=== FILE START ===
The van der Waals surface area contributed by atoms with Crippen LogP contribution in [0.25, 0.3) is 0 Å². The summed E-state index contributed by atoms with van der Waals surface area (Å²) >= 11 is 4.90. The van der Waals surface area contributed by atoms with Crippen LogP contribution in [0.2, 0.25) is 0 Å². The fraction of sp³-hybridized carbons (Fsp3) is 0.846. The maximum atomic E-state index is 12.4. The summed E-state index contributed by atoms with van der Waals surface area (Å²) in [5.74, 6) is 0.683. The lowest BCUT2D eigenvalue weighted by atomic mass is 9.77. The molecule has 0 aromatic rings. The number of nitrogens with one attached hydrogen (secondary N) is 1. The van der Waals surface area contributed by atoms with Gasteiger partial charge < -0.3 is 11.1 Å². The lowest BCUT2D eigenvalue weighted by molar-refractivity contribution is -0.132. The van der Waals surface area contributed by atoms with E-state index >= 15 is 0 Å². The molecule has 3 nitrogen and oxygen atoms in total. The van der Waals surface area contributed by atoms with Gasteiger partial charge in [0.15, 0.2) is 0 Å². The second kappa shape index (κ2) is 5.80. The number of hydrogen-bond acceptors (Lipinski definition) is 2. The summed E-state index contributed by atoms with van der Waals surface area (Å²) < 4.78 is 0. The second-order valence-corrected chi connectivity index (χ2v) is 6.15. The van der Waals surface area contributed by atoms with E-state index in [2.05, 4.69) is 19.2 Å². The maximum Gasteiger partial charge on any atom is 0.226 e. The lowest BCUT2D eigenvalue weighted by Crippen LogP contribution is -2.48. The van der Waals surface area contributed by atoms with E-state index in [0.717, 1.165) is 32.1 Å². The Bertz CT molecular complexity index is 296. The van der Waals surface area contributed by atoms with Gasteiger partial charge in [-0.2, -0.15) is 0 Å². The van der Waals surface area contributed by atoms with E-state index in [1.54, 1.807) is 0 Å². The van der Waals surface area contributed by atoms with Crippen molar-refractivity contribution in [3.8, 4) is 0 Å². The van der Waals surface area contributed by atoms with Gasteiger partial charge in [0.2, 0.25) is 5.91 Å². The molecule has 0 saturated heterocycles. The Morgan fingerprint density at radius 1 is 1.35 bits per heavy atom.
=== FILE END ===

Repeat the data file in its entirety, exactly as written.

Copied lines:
The van der Waals surface area contributed by atoms with Crippen LogP contribution in [0.25, 0.3) is 0 Å². The summed E-state index contributed by atoms with van der Waals surface area (Å²) >= 11 is 4.90. The van der Waals surface area contributed by atoms with Crippen LogP contribution in [0.2, 0.25) is 0 Å². The fraction of sp³-hybridized carbons (Fsp3) is 0.846. The maximum atomic E-state index is 12.4. The summed E-state index contributed by atoms with van der Waals surface area (Å²) in [5.74, 6) is 0.683. The lowest BCUT2D eigenvalue weighted by atomic mass is 9.77. The molecule has 0 aromatic rings. The number of nitrogens with one attached hydrogen (secondary N) is 1. The van der Waals surface area contributed by atoms with Gasteiger partial charge < -0.3 is 11.1 Å². The lowest BCUT2D eigenvalue weighted by molar-refractivity contribution is -0.132. The van der Waals surface area contributed by atoms with E-state index >= 15 is 0 Å². The molecule has 3 nitrogen and oxygen atoms in total. The van der Waals surface area contributed by atoms with Gasteiger partial charge in [0.15, 0.2) is 0 Å². The second kappa shape index (κ2) is 5.80. The number of hydrogen-bond acceptors (Lipinski definition) is 2. The summed E-state index contributed by atoms with van der Waals surface area (Å²) < 4.78 is 0. The second-order valence-corrected chi connectivity index (χ2v) is 6.15. The van der Waals surface area contributed by atoms with E-state index in [2.05, 4.69) is 19.2 Å². The maximum Gasteiger partial charge on any atom is 0.226 e. The lowest BCUT2D eigenvalue weighted by Crippen LogP contribution is -2.48. The van der Waals surface area contributed by atoms with E-state index in [0.717, 1.165) is 32.1 Å². The Bertz CT molecular complexity index is 296. The van der Waals surface area contributed by atoms with Gasteiger partial charge in [-0.2, -0.15) is 0 Å². The van der Waals surface area contributed by atoms with E-state index in [1.54, 1.807) is 0 Å². The van der Waals surface area contributed by atoms with Crippen molar-refractivity contribution in [3.8, 4) is 0 Å². The van der Waals surface area contributed by atoms with Gasteiger partial charge in [0.2, 0.25) is 5.91 Å². The molecule has 0 saturated heterocycles. The Morgan fingerprint density at radius 1 is 1.35 bits per heavy atom.